March 8, 2018

What it’s like for a Mother without her Children.

The summer of 2007 started like any other.

My ex-husband and I planned the trip for weeks: our two daughters, ages eight and ten, would board a plane and fly from Los Angeles to Florida. They would spend the entire summer with him, and a couple of weeks before school started, they’d return and our lives in California would go back to normal.

It was hard to watch the girls get on the plane alone, but I knew these trips would help them grow up to be independent women in a way that no other experience could.

That same summer, I landed a job with a documentary production company. I was fresh out of graduate school and this job held a lot of promise for putting me on a career track that was exactly in line with my goals. After much negotiation, my ex and I agreed that the girls would extend their visit with him until Christmas, giving me a good six months to focus on work without having to worry about daycare costs, after school pickups, or other realities of single parenting.

It all sounded like such a good idea at the time. On paper it made sense, but my lived experience was different.

I expected it to be hard and knew I would be sad, but I didn’t count on the stigma I would face then, and even now. I struggled with the internal guilt and feelings of selfishness but quickly rationalized them away. I knew (because both my ex-husband and I were veterans) that if we were still in the military and got called away, no one would consider either of us selfish for choosing the jobs we chose; they would say it was too bad and move on.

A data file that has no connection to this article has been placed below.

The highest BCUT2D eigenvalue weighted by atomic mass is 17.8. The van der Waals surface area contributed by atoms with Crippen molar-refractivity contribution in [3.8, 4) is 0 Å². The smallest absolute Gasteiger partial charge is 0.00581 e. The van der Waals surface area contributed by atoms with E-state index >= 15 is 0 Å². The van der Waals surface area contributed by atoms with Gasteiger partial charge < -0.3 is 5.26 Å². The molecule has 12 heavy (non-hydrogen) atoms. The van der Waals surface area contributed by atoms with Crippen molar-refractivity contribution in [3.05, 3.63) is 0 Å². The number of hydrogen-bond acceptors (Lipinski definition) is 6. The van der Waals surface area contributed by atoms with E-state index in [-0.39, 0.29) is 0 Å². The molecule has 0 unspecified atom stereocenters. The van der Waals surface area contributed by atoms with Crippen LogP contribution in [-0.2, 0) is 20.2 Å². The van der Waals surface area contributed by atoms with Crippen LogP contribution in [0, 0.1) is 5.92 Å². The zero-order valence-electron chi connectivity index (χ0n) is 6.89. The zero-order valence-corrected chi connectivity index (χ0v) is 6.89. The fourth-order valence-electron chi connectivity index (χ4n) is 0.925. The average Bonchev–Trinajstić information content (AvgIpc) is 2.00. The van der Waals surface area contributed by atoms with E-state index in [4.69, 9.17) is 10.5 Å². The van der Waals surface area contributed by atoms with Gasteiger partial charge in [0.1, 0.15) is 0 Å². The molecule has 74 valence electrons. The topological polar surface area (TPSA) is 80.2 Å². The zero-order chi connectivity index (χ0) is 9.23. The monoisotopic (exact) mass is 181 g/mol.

If we were still married and he decided to take a job somewhere internationally because it was a good career move and it had a higher salary, people would likely praise him for making the sacrifice all in the name of caring for his family and looking out for the best interest of the children. Again, I was pretty sure no one would call him selfish for making these imaginary choices.

I told myself that my situation was no different and that as long as my ex—their father after all—was willing and able, I should take advantage of the opportunity to get ahead so that I could ultimately provide the best environment for my daughters while showing them what it was like to be a professional working woman.

Despite how often I told myself these things, I could feel the stigma of not having my daughters living with me. When I became a single parent, no one offered me any special kudos, nor did I expect them—our situation was a product of divorce and I had to accept my new role with strength and dignity while being a leader for my family. But when my girls went to live with their dad, I was actually a little shocked at the number of people who praised him. “Wow!” they’d say. “He sounds like an exceptional man to agree to let the girls live with him!” At least one person called him a hero.

What? I couldn’t understand this. He was their father and I’d always believed that the minimum expectation from him should be that he watch out for our children. Furthermore, not that this was a tit for tat thing, but how come people didn’t have that same reaction when women agreed to have full custody of the children? What about women who took care of the entire household while their partners worked on their careers, married or not?

I realized at that point that rarely, if ever, did I hear someone refer to a noncustodial father as selfish—not selfish for breaking up the marriage, but selfish for not having full custody of the children.

On the one hand, I can’t say much of this was a surprise, having studied gender in both college and graduate school. But on the other, there was a part of me that secretly hoped that my university had given me a lot of outdated material to work from and that in the real world, things were different. But they weren’t and it made me sad.